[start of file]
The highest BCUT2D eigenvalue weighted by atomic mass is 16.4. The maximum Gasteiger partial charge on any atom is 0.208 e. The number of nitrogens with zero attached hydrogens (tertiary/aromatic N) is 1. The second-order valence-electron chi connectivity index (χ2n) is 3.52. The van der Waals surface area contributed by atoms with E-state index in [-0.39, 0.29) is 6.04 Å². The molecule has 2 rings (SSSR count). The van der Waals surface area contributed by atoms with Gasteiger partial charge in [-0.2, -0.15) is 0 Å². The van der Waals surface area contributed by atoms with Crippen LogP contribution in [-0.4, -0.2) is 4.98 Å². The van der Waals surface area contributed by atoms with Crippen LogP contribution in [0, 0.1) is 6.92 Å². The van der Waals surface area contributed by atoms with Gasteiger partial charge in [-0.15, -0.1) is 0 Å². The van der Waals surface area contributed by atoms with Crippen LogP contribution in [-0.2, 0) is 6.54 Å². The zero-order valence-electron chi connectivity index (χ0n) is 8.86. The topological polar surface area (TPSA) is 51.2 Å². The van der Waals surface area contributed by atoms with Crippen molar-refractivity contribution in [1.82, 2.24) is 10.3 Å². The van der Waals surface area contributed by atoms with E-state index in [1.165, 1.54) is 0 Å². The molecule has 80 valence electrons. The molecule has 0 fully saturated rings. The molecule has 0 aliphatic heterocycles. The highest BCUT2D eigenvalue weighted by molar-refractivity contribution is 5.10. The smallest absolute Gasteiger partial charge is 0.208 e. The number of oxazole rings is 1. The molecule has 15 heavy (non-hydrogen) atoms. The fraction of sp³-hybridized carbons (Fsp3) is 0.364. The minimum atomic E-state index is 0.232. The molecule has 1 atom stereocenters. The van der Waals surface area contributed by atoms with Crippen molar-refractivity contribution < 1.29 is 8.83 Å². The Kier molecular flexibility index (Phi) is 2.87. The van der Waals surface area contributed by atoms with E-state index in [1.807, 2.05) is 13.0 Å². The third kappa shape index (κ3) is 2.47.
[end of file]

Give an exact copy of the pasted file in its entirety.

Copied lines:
The highest BCUT2D eigenvalue weighted by atomic mass is 16.4. The maximum Gasteiger partial charge on any atom is 0.208 e. The number of nitrogens with zero attached hydrogens (tertiary/aromatic N) is 1. The second-order valence-electron chi connectivity index (χ2n) is 3.52. The van der Waals surface area contributed by atoms with E-state index in [-0.39, 0.29) is 6.04 Å². The molecule has 2 rings (SSSR count). The van der Waals surface area contributed by atoms with Gasteiger partial charge in [-0.2, -0.15) is 0 Å². The van der Waals surface area contributed by atoms with Crippen LogP contribution in [-0.4, -0.2) is 4.98 Å². The van der Waals surface area contributed by atoms with Crippen LogP contribution in [0, 0.1) is 6.92 Å². The van der Waals surface area contributed by atoms with Gasteiger partial charge in [-0.15, -0.1) is 0 Å². The van der Waals surface area contributed by atoms with Crippen LogP contribution in [-0.2, 0) is 6.54 Å². The zero-order valence-electron chi connectivity index (χ0n) is 8.86. The topological polar surface area (TPSA) is 51.2 Å². The van der Waals surface area contributed by atoms with Crippen molar-refractivity contribution in [1.82, 2.24) is 10.3 Å². The van der Waals surface area contributed by atoms with E-state index in [1.165, 1.54) is 0 Å². The molecule has 80 valence electrons. The molecule has 0 fully saturated rings. The molecule has 0 aliphatic heterocycles. The highest BCUT2D eigenvalue weighted by molar-refractivity contribution is 5.10. The smallest absolute Gasteiger partial charge is 0.208 e. The number of oxazole rings is 1. The molecule has 15 heavy (non-hydrogen) atoms. The fraction of sp³-hybridized carbons (Fsp3) is 0.364. The minimum atomic E-state index is 0.232. The molecule has 1 atom stereocenters. The van der Waals surface area contributed by atoms with Crippen molar-refractivity contribution < 1.29 is 8.83 Å². The Kier molecular flexibility index (Phi) is 2.87. The van der Waals surface area contributed by atoms with E-state index in [1.807, 2.05) is 13.0 Å². The third kappa shape index (κ3) is 2.47.